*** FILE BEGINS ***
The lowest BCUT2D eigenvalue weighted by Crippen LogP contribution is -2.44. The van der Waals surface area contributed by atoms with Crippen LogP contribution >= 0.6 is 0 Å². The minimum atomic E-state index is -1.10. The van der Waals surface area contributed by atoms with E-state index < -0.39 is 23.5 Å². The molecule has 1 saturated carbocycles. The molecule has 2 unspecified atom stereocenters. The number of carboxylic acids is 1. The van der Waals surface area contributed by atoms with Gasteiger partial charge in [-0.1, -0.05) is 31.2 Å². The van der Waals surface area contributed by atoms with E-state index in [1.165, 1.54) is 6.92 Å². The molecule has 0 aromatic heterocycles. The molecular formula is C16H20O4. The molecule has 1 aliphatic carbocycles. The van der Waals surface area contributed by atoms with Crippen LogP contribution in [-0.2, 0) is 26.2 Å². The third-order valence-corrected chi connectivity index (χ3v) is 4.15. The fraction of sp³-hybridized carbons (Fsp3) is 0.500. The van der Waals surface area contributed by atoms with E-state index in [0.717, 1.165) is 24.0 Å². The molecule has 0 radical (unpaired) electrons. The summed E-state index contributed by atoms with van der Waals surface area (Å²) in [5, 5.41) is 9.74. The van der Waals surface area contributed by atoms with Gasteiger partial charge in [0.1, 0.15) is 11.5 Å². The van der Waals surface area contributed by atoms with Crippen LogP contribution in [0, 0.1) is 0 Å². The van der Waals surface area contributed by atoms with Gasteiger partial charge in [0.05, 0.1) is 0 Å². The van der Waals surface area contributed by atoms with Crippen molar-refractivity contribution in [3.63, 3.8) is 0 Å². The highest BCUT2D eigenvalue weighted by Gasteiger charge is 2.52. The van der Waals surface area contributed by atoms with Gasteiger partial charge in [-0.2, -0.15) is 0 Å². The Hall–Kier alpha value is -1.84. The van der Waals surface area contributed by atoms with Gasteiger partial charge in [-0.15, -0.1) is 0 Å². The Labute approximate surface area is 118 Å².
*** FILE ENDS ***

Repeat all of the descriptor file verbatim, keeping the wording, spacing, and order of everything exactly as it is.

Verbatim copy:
The lowest BCUT2D eigenvalue weighted by Crippen LogP contribution is -2.44. The van der Waals surface area contributed by atoms with Crippen LogP contribution >= 0.6 is 0 Å². The minimum atomic E-state index is -1.10. The van der Waals surface area contributed by atoms with E-state index < -0.39 is 23.5 Å². The molecule has 1 saturated carbocycles. The molecule has 2 unspecified atom stereocenters. The number of carboxylic acids is 1. The van der Waals surface area contributed by atoms with Gasteiger partial charge in [-0.1, -0.05) is 31.2 Å². The van der Waals surface area contributed by atoms with E-state index in [1.165, 1.54) is 6.92 Å². The molecule has 0 aromatic heterocycles. The molecular formula is C16H20O4. The molecule has 1 aliphatic carbocycles. The van der Waals surface area contributed by atoms with Crippen LogP contribution in [-0.2, 0) is 26.2 Å². The third-order valence-corrected chi connectivity index (χ3v) is 4.15. The fraction of sp³-hybridized carbons (Fsp3) is 0.500. The van der Waals surface area contributed by atoms with E-state index in [0.717, 1.165) is 24.0 Å². The molecule has 0 radical (unpaired) electrons. The summed E-state index contributed by atoms with van der Waals surface area (Å²) in [5, 5.41) is 9.74. The van der Waals surface area contributed by atoms with Gasteiger partial charge in [0.1, 0.15) is 11.5 Å². The van der Waals surface area contributed by atoms with Crippen LogP contribution in [0, 0.1) is 0 Å². The van der Waals surface area contributed by atoms with Gasteiger partial charge in [0.05, 0.1) is 0 Å². The van der Waals surface area contributed by atoms with Crippen molar-refractivity contribution in [3.63, 3.8) is 0 Å². The highest BCUT2D eigenvalue weighted by Gasteiger charge is 2.52. The van der Waals surface area contributed by atoms with Gasteiger partial charge in [-0.2, -0.15) is 0 Å². The Hall–Kier alpha value is -1.84. The van der Waals surface area contributed by atoms with Gasteiger partial charge in [-0.15, -0.1) is 0 Å². The Labute approximate surface area is 118 Å².